From: Antoine Abou-Diwan, Imperial Valley Press
The public will get its first look at Imperial Irrigation District's water storage proposal at today's Imperial Irrigation District Board of Directors meeting. The program, a joint proposal with the Metropolitan Water District of Southern California, would have the IID store some of its water at Lake Mead for three years, and in doing so bolster its elevation.
From: Staff, KSEE 24
Thousands of miles of canals wind through the Central Valley near homes, throughout the city, and in the countryside. The Friant-Kern Canal is one of the major systems. About 152 miles stretch from north of Fresno down to Bakersfield.
"If there was a system like the Friant-Kern Canal that was to break and was adjacent to some cities, it could create havoc," says Mario Santoyo with the Friant Water Authority. Santoyo says there hasn't been any breaches of that waterway.
From: Sharon Martin, Modesto Bee
Repairs began Monday and are expected to last seven days on the Alta Irrigation District's main canal, which ruptured east of Sanger on Sunday, briefly threatening to flood five homes.
Officials began surveying the damage and preparing for the earthen canal's repairs. Investigators determined that the levee ruptured after wild pigs dug into the canal bank.
From: Norimitsu Onishi, New York Times
The 115-year-old Kern River oil field unfolds into the horizon, thousands of bobbing pumpjacks seemingly occupying every corner of a desert landscape here in California's Central Valley. A contributor to the state's original oil boom, it is still going strong as the nation's fifth-largest oil field, yielding 70,000 barrels a day.
But the Kern River field also produces 10 times more of something that, at least during California's continuing drought, has become more valuable to many locals and has experienced the kind of price spike more familiar to oil: water. The field's owner, Chevron, sells millions of gallons every day to a local water district that distributes it to farmers growing almonds, pistachios, citrus fruits and other crops.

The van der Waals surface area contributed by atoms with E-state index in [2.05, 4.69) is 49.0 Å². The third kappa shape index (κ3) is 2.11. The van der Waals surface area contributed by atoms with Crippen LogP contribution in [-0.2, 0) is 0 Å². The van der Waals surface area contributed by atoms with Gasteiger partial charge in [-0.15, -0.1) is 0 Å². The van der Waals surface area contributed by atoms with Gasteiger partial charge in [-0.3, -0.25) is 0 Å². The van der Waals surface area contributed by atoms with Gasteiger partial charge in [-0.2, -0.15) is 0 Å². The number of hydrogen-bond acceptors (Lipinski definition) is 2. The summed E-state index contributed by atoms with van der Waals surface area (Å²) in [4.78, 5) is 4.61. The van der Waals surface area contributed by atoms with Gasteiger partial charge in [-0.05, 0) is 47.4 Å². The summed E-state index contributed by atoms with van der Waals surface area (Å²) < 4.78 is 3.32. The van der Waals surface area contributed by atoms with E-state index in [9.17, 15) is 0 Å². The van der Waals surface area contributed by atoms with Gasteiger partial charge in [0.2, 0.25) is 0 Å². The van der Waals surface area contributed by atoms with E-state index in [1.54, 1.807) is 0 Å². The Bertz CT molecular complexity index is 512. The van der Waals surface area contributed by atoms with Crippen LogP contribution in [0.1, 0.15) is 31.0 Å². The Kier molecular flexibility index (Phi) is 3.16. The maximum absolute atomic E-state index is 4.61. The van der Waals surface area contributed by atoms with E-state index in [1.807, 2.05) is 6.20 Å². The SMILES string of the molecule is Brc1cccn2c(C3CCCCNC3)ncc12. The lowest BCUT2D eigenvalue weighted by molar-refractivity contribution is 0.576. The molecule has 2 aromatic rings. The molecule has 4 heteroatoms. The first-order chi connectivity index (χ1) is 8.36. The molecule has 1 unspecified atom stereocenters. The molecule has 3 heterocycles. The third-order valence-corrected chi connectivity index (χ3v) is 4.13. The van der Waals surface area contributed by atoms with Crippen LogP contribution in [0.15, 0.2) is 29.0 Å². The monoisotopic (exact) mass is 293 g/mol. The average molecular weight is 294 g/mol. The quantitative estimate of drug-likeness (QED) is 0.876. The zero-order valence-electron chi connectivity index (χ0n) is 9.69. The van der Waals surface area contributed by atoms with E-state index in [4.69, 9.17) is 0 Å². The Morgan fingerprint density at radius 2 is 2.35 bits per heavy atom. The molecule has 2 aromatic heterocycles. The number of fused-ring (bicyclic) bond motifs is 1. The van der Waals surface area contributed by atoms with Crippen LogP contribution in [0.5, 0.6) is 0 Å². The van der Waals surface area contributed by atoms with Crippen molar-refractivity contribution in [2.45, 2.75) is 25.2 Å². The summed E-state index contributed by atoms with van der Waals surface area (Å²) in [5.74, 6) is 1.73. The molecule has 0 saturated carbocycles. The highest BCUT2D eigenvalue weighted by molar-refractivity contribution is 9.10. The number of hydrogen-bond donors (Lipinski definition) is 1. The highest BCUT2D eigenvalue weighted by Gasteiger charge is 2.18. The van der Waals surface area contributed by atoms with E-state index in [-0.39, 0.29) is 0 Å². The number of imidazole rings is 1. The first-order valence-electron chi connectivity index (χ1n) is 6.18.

From: Staff, Sacramento Bee
California is the only state in the western United States that does not regulate groundwater at the state level.
Worse, as Sacramento Bee reporter Tom Knudson pointed out in a Sunday story, "As drought persists, frustration mounts over secrecy of California's well drilling logs," the state also is unique in the West with a wrongheaded, outdated 1951 law that makes well logs and drillers reports confidential information and not available to the public.
From: Dave Phippen, Modesto Bee
Imagine my surprise to wake up to yet another Sunday morning story in The Modesto Bee ("Rush to drill is uneven" Page A1, June 29) to learn how those pesky nut farmers have caused even more rural Stanislaus residents to experience the unpleasant experience of a dry well.
Having lived in the country my entire life, I'm no stranger to that helpless feeling when the tap yields no water. In the drought of '77 our family experienced both dry domestic and irrigation wells. We were able to secure loans to drill new wells for both purposes. We realized that with the benefit of living in the country comes the responsibility of providing and maintaining our own water supply. I've fixed, cleaned, modified and replaced many domestic wells for houses on my ranches over my lifetime - it's a fact of life when you live in the country.
From: Clare Hassler-Lewis, Wall Street Journal
What will the future of agriculture and food production look like? Most of us are aware of some sobering statistics: With the planet's population expected to approach 10 billion by 2050, and incomes rising, demand for food is likely to double. Demand for water, meanwhile, is projected to grow roughly 55%, according to the 2014 U.N. World Water Development Report, while more than 40% of the world's population will be living in areas of severe water stress. Those are daunting challenges, to be sure.
But from where I'm sitting, I also see a steady stream of new farming technologies, practices and ideas that are increasing our ability to use limited resources efficiently-particularly water. And that promises a future agriculture that can feed the world, sustainably, for generations to come.